In a way, all the recent menstruation activism has got us fixated on the period as a singular event. Yet, period-tracker and fertility awareness apps are helping women to become more familiar with their whole hormone cycle. We can keep track of our fertility signs, our mood changes, and our physical changes, and we can even join private Facebook groups and site forums to compare notes.

I feel like my own menstruation activism started when I chose to have a real period. Instead of suppressing my cycle with hormonal birth control, as I had since I was 17, I decided to experience it as a whole.

menstruation

The menstruation, or “Sage,” cycle

I have been lucky; my period reappeared as a pretty easy-going, very regular addition to my life. Five years or so later I wouldn’t swap the great way ovulating makes me feel. That’s right — ovulating can make you feel great, sociable, articulate, energetic, optimistic, and brimming with emotional intelligence. I wouldn’t give up my pre-menstrual assertiveness, strong intuition and creativity. I wouldn’t even want to get rid of the release of menstruation and the feeling of a fresh start I get as I enter pre-ovulation. Being aware of where I am in my cycle is a source of power, and I can use that knowledge to better understand myself and improve my life.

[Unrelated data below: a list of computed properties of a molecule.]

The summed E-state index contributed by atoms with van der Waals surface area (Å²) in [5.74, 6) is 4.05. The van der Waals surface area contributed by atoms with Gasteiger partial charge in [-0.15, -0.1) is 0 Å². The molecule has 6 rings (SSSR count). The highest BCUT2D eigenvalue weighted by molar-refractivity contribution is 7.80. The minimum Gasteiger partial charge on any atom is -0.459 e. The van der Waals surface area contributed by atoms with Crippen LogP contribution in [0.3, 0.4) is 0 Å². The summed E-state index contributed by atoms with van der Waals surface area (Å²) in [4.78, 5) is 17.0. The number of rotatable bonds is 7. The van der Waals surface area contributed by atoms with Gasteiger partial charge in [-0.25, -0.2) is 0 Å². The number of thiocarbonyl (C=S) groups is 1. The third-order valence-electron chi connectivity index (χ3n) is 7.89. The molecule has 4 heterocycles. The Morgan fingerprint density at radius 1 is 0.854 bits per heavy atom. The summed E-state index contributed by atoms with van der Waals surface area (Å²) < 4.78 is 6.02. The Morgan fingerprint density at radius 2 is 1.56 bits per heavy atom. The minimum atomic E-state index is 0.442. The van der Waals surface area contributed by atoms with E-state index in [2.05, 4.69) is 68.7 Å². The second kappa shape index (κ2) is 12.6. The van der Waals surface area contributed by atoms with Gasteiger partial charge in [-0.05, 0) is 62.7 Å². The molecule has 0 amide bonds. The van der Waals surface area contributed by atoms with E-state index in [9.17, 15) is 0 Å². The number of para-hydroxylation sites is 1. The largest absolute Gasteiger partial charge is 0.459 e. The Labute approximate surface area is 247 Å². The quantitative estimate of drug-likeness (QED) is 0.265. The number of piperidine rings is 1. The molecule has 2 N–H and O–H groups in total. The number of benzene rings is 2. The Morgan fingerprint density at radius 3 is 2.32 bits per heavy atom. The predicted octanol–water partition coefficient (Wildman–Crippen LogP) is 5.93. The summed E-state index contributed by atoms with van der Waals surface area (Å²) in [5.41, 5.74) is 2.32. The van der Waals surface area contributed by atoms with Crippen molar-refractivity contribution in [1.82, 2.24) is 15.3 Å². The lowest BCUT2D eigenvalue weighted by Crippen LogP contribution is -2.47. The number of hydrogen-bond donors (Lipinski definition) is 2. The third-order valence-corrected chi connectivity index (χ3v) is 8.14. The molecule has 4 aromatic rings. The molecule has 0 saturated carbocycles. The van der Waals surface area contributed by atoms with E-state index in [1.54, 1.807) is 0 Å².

My first step at making my menstrual cycle public was letting my husband in on this knowledge. It was good for my relationship and, in fact, it would be helpful to know more about male hormone cycles. I started to think about how I might benefit from other family, friends, strangers even, knowing where I am in my cycle and how, eventually, they might benefit too.

The shirts don’t make it all that obvious, but they do spark conversation. I found the most profound impact was in how it made me feel to wear them. Wearing the Enchantress shirt definitely caused my experience of pre-menstruation to be more positive as I was extra-aware of my mood changes. Making a positive statement about a time that is usually seen as wholly negative elevated my confidence in my body. I liked the idea that other women might connect with the archetypes on a subconscious level. Sharing the images online made me feel like I was part of something bigger as other women were enthusiastic about what was, to me, something of an experiment. We got a kick out of being in the same phase, at the same time. I realized it was as much about connecting with other women as it was about taking a stand against patriarchy.

So, I’m ovulating right now. How about you?